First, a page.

10 and 24 November Romanians will elect their president for the next five years. Like all presidential elections in Romania in the previous 10 years, the current one is also important. Romanians usually had to choose between reform-oriented presidential candidates - usually represented by either center-right or someone from the Social Democrats. However, this year's election has its own peculiarity.
The 2019 presidential race of the year is important not so much because of the choice of candidate currently facing Romanians, but because they will choose the future of the presidency as a whole. The coexistence of the liberal Klaus Johannis and the Social Democratic Party (PSD) during the 2015-2019 years eroded some of the presidency's powers. Therefore, the next Romanian head of state, either through constitutional reform or by adopting a new constitution, will have to regain some of his lost powers.
Incumbent President Klaus Johannis, despite his fairly mediocre first term, has every chance of winning this election. His main opponent is former Prime Minister and PSD leader Viorica Danchila, whose government recently received a no-confidence vote in parliament and now expects to be replaced by the head of the interim cabinet - leader of the pro-presidential National Liberal Party (NLP), Louis Orban. In the short and medium term, President Johannes needs to have a faithful office. To do this, the NLP must win the local and general parliamentary elections next year.
4 November, the Romanian parliament backed the appointment of an interim government led by Orban, which in turn minimized the likelihood of early parliamentary elections in the country. This development is in the hands of not only the pro-presidential NLP, but also PSD deputies. In the case of early elections, the Liberals would still likely win a majority and form a government. Why don't you say about the Social Democrats who are well aware that given the image of the party after the imprisonment of its former leader Livio Dragni, the chances of getting into the next parliament would be far from all current MPs from the PSD.
For the Romanian Social Democrats, this year's presidential election is the toughest in their history. Not only because their former leader, Livio Dragny, whom they would like to see as a presidential candidate, is in prison, but also because their current candidate, Viorica Danchila, is extremely unpopular both inside and outside the party. It should also be recalled that since the 2000 year, the Romanian Social Democrats have lost all presidential elections. That is, during the last 20 years, the SDP, the largest party in the country, failed to run at least one successful campaign for the highest office in the country.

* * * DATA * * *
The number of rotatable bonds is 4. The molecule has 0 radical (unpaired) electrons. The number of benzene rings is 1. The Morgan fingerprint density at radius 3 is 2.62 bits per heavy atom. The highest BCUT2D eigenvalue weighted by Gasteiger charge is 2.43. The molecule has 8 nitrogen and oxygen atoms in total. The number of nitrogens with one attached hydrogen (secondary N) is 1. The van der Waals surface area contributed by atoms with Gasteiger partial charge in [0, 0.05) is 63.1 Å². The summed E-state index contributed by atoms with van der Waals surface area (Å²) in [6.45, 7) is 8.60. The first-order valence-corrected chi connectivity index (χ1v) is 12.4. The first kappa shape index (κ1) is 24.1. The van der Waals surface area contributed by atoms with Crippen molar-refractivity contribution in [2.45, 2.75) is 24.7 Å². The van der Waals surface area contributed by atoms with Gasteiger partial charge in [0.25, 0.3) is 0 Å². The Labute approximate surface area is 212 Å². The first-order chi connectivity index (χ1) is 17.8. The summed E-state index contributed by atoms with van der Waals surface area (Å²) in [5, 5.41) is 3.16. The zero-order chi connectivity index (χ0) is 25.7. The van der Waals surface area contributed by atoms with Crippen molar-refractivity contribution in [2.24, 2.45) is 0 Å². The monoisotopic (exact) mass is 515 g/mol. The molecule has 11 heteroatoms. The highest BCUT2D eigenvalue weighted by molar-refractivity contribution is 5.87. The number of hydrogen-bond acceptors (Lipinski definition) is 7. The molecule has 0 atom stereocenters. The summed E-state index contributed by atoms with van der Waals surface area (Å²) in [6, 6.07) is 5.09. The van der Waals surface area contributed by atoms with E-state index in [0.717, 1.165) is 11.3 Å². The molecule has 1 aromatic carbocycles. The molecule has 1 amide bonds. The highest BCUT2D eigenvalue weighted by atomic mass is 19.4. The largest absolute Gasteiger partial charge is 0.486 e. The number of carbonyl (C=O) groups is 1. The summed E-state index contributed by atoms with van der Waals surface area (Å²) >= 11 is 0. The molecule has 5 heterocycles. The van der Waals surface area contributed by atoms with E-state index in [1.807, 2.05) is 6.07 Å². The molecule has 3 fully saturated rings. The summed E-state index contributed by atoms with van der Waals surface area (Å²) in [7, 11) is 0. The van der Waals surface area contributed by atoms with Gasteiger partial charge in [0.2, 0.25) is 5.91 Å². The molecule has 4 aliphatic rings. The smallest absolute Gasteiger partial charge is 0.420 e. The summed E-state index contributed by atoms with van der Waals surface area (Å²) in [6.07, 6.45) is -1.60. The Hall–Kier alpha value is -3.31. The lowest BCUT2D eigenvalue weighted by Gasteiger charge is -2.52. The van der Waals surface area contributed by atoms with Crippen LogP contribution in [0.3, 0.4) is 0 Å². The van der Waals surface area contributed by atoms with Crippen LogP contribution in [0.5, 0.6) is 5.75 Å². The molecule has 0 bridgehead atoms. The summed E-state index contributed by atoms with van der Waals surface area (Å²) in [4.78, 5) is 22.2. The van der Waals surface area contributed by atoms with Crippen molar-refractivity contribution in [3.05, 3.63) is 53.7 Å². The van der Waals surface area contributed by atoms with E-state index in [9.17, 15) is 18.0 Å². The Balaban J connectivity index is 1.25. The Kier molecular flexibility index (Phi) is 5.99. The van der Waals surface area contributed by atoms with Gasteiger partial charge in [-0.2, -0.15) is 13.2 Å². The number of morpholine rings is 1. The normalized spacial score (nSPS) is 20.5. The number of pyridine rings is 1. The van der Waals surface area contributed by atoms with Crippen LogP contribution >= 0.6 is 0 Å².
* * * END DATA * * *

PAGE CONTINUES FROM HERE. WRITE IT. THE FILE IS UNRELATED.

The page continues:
At the same time, it should be noted that the SDP can put a stick in the wheels of President Johannes. The Social Democrats, outraged at being expelled from the cabinets for almost continuous protests over the past three years, criticized by the president and the recent vote of no confidence, may mobilize around the unfortunate Viorica Dancilla. To lose them is nothing more. This does not mean that Ms. Dancilla's chances of winning will increase, but it may well sway Klaus Johannis' nerves.
However, the biggest threat to the incumbent president is the third-party candidate, the leader of the Romanian Salvation Union (DPA), Dan Barna. SPR is a mishmash of individuals and smaller parties that united in the 2015 year to form a third political force in Romanian politics. The Liberal, center-right party, it is a major threat to the Liberal Party because it holds strong positions in urban centers. In addition, the SPR and Dan Barna personally are quite popular with the Romanian diaspora. This fact, combined with early elections and a large number of polling stations outside the country, may give Dan Barney an edge over Viorica Dancilla. During the pre-election public opinion polls, the SPD leader is usually in third place, but no polls take into account the Romanian diaspora: its size, no electoral preferences. In the last European elections of the PCA, only 20 thousand votes gave way to the second PSD. If Dan Barne goes to the second round, he could really jeopardize President Johannes' chances of being re-elected.
All in all, it can be said that today Klaus Johannis is gradually moving towards his second presidential term. However, it is safe to say that he is guaranteed - it is not yet possible. Unforeseen events can still make this election more difficult for him than he expects.
George Vishan, Romanian Energy Center Expert (Bucharest)